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Title: The discourse of careers services : a corpus-based critical discourse analysis of UK university websites
Author: Fotiadou, Maria
ISNI:       0000 0004 7431 5187
Awarding Body: University of Sunderland
Current Institution: University of Sunderland
Date of Award: 2017
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This thesis examines the discourse of careers services in UK university websites. The notion of employability has been presented and promoted by powerful groups, such as governments, organisations, the media, employers, and higher education institutions, as the remedy to the social problem of unemployment. Careers services in UK universities were given the role of ‘expert’ professionals who are there to support and guide students towards developing their employability and skills. This study examined the ideas and messages reproduced and promoted by the careers services, which could affect the students’ understanding of the ‘job market’ and their role in it. The chosen methodology, that is corpus-based critical discourse analysis, combined qualitative and quantitative methods and tools for the analysis of 2.6 million words deriving from 58 UK universities’ websites, and more specifically the careers services sections. In general, this thesis highlights some of the problematic, common-sense ideas that are being promoted by these services and encourages the denaturalisation of the careers services’ discourse. The main argument is that the language used by the careers services in UK universities reproduces and promotes neoliberal ideology. The analysis shows that higher education students are encouraged to develop ‘job-hunting techniques’ and are presented as responsible for their own ‘survival’ in a ‘fiercely competitive job market’. The notion of employability is promoted as the main solution to this highly problematic ‘reality’. The services advertise that they ‘know’ what employers are looking for from prospective employees and claim that they can ‘help’ students with their job search. The close analysis of linguistic data reveals that these services act as the ‘enablers’ of the students’ self-beneficiary action. In addition, besides their role as careers counsellors, the services’ use of language demonstrates their involvement in the therapeutic field. Finally, the language used by post-1992 and Russell Group universities was found to be quite similar. There are, however, some differences that could be viewed as signs of competition between these two university ‘groups’ and a preference of the job market towards a particular ‘group’ of graduates from elite institutions.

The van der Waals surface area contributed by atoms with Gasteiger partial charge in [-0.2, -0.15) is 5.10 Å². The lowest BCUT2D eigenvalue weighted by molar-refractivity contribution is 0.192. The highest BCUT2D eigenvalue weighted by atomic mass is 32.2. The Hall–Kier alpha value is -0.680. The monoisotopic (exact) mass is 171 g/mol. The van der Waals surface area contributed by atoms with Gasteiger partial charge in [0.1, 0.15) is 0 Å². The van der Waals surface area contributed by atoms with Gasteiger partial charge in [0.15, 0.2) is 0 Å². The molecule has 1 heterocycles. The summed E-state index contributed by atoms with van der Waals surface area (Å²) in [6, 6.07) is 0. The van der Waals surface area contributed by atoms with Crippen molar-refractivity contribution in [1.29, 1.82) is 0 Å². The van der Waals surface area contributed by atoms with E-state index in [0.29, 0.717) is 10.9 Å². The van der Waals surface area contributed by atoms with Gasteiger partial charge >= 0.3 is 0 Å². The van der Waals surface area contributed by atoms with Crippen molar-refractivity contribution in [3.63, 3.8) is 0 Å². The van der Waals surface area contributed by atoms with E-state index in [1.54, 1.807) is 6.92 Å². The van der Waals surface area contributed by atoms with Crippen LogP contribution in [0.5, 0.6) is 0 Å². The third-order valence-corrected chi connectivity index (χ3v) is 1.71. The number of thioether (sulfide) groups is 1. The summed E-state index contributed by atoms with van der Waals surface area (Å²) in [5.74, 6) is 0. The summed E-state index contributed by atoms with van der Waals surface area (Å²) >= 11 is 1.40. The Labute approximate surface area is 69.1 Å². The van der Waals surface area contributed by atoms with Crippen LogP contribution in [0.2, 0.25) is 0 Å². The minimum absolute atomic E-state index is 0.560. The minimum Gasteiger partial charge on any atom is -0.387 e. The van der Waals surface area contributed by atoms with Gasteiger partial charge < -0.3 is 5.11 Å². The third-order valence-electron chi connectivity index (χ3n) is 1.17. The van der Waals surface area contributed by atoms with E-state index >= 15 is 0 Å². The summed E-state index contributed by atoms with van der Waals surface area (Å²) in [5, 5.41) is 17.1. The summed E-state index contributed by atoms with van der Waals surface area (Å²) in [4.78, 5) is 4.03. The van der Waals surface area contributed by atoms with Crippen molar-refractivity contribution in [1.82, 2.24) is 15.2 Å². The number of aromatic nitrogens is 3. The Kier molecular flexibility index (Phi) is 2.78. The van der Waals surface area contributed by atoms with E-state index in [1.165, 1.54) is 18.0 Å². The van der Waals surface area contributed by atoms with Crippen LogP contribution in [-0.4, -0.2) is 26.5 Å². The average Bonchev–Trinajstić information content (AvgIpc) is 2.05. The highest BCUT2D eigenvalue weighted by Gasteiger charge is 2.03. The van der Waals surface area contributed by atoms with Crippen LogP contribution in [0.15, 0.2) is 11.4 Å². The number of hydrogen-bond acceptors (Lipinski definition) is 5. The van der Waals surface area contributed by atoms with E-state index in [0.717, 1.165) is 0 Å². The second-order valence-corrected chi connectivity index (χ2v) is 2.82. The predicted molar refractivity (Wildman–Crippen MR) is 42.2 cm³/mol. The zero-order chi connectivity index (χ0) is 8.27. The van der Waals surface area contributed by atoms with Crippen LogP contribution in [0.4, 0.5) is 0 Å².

Supervisor: Not available Sponsor: Not available
Qualification Name: Thesis (Ph.D.) Qualification Level: Doctoral
EThOS ID:  DOI: Not available
Keywords: Educational Research